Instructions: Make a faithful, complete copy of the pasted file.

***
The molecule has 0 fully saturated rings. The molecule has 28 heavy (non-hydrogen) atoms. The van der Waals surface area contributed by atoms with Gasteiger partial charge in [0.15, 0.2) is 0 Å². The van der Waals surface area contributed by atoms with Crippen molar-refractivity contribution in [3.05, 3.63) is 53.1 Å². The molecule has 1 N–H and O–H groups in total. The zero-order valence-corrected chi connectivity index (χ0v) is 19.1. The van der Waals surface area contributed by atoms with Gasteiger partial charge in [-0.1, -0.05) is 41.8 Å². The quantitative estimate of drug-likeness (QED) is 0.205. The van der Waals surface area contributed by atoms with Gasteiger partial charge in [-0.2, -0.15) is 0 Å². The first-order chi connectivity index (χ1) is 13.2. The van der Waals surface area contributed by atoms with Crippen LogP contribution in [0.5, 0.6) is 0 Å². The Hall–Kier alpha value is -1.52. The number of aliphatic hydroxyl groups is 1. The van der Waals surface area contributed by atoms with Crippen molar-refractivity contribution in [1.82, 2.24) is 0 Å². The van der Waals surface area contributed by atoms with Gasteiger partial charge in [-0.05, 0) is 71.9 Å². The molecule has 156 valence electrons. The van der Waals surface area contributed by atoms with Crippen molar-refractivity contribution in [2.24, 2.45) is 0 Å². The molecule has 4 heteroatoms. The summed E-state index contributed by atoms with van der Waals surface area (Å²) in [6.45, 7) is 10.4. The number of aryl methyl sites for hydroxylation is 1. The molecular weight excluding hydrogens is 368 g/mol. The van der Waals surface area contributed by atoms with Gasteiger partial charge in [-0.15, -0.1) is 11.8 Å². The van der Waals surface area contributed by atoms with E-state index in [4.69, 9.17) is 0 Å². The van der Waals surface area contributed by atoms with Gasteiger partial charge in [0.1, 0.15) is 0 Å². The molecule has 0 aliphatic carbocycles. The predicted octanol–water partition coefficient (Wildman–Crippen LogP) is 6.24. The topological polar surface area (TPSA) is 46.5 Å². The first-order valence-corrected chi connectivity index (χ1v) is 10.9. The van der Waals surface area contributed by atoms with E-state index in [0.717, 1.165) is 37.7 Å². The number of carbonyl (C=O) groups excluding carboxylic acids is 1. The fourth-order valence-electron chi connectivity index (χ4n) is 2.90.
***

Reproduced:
The molecule has 0 fully saturated rings. The molecule has 28 heavy (non-hydrogen) atoms. The van der Waals surface area contributed by atoms with Gasteiger partial charge in [0.15, 0.2) is 0 Å². The van der Waals surface area contributed by atoms with Crippen molar-refractivity contribution in [3.05, 3.63) is 53.1 Å². The molecule has 1 N–H and O–H groups in total. The zero-order valence-corrected chi connectivity index (χ0v) is 19.1. The van der Waals surface area contributed by atoms with Gasteiger partial charge in [-0.1, -0.05) is 41.8 Å². The quantitative estimate of drug-likeness (QED) is 0.205. The van der Waals surface area contributed by atoms with Gasteiger partial charge in [-0.2, -0.15) is 0 Å². The first-order chi connectivity index (χ1) is 13.2. The van der Waals surface area contributed by atoms with Crippen LogP contribution in [0.5, 0.6) is 0 Å². The Hall–Kier alpha value is -1.52. The number of aliphatic hydroxyl groups is 1. The van der Waals surface area contributed by atoms with Crippen molar-refractivity contribution in [1.82, 2.24) is 0 Å². The van der Waals surface area contributed by atoms with Gasteiger partial charge in [-0.05, 0) is 71.9 Å². The molecule has 156 valence electrons. The van der Waals surface area contributed by atoms with Crippen molar-refractivity contribution in [2.24, 2.45) is 0 Å². The molecule has 4 heteroatoms. The summed E-state index contributed by atoms with van der Waals surface area (Å²) in [6.45, 7) is 10.4. The number of aryl methyl sites for hydroxylation is 1. The molecular weight excluding hydrogens is 368 g/mol. The van der Waals surface area contributed by atoms with Gasteiger partial charge in [-0.15, -0.1) is 11.8 Å². The van der Waals surface area contributed by atoms with E-state index in [4.69, 9.17) is 0 Å². The van der Waals surface area contributed by atoms with Gasteiger partial charge in [0.1, 0.15) is 0 Å². The molecule has 0 aliphatic carbocycles. The predicted octanol–water partition coefficient (Wildman–Crippen LogP) is 6.24. The topological polar surface area (TPSA) is 46.5 Å². The first-order valence-corrected chi connectivity index (χ1v) is 10.9. The van der Waals surface area contributed by atoms with E-state index in [0.717, 1.165) is 37.7 Å². The number of carbonyl (C=O) groups excluding carboxylic acids is 1. The fourth-order valence-electron chi connectivity index (χ4n) is 2.90.